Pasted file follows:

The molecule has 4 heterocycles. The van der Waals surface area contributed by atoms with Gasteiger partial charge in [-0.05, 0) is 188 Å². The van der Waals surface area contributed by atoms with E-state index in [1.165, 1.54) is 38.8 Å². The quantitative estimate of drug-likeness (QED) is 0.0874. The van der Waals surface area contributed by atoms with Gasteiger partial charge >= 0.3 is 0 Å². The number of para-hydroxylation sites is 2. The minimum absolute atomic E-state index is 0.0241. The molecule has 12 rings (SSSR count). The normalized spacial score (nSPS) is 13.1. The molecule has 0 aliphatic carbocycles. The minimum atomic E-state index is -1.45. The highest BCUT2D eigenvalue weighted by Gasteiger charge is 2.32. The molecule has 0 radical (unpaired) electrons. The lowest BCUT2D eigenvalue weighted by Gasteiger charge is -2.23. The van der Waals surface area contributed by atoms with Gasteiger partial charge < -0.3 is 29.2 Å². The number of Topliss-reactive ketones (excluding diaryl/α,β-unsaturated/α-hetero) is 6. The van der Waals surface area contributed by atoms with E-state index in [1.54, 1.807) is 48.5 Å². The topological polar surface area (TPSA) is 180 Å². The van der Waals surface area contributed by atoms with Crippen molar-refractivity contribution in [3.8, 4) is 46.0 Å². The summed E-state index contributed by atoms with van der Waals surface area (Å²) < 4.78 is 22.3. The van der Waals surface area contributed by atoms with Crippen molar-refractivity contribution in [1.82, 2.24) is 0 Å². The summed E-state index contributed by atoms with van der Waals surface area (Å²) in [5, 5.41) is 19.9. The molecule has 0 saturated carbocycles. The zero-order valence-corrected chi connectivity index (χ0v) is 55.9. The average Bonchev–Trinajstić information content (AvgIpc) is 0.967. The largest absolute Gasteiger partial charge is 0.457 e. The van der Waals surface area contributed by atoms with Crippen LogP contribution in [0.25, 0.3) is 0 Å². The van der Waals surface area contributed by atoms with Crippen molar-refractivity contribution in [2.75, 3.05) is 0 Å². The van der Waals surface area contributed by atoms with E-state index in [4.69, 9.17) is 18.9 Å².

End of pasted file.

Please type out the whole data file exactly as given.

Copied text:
The molecule has 4 heterocycles. The van der Waals surface area contributed by atoms with Gasteiger partial charge in [-0.05, 0) is 188 Å². The van der Waals surface area contributed by atoms with E-state index in [1.165, 1.54) is 38.8 Å². The quantitative estimate of drug-likeness (QED) is 0.0874. The van der Waals surface area contributed by atoms with Gasteiger partial charge >= 0.3 is 0 Å². The number of para-hydroxylation sites is 2. The minimum absolute atomic E-state index is 0.0241. The molecule has 12 rings (SSSR count). The normalized spacial score (nSPS) is 13.1. The molecule has 0 aliphatic carbocycles. The minimum atomic E-state index is -1.45. The highest BCUT2D eigenvalue weighted by Gasteiger charge is 2.32. The molecule has 0 radical (unpaired) electrons. The lowest BCUT2D eigenvalue weighted by Gasteiger charge is -2.23. The van der Waals surface area contributed by atoms with Gasteiger partial charge < -0.3 is 29.2 Å². The number of Topliss-reactive ketones (excluding diaryl/α,β-unsaturated/α-hetero) is 6. The van der Waals surface area contributed by atoms with E-state index in [1.54, 1.807) is 48.5 Å². The topological polar surface area (TPSA) is 180 Å². The van der Waals surface area contributed by atoms with Crippen molar-refractivity contribution in [3.8, 4) is 46.0 Å². The summed E-state index contributed by atoms with van der Waals surface area (Å²) < 4.78 is 22.3. The van der Waals surface area contributed by atoms with Crippen molar-refractivity contribution in [1.82, 2.24) is 0 Å². The summed E-state index contributed by atoms with van der Waals surface area (Å²) in [5, 5.41) is 19.9. The molecule has 0 saturated carbocycles. The zero-order valence-corrected chi connectivity index (χ0v) is 55.9. The average Bonchev–Trinajstić information content (AvgIpc) is 0.967. The largest absolute Gasteiger partial charge is 0.457 e. The van der Waals surface area contributed by atoms with Crippen LogP contribution in [0.25, 0.3) is 0 Å². The van der Waals surface area contributed by atoms with Crippen molar-refractivity contribution in [2.75, 3.05) is 0 Å². The van der Waals surface area contributed by atoms with E-state index in [4.69, 9.17) is 18.9 Å².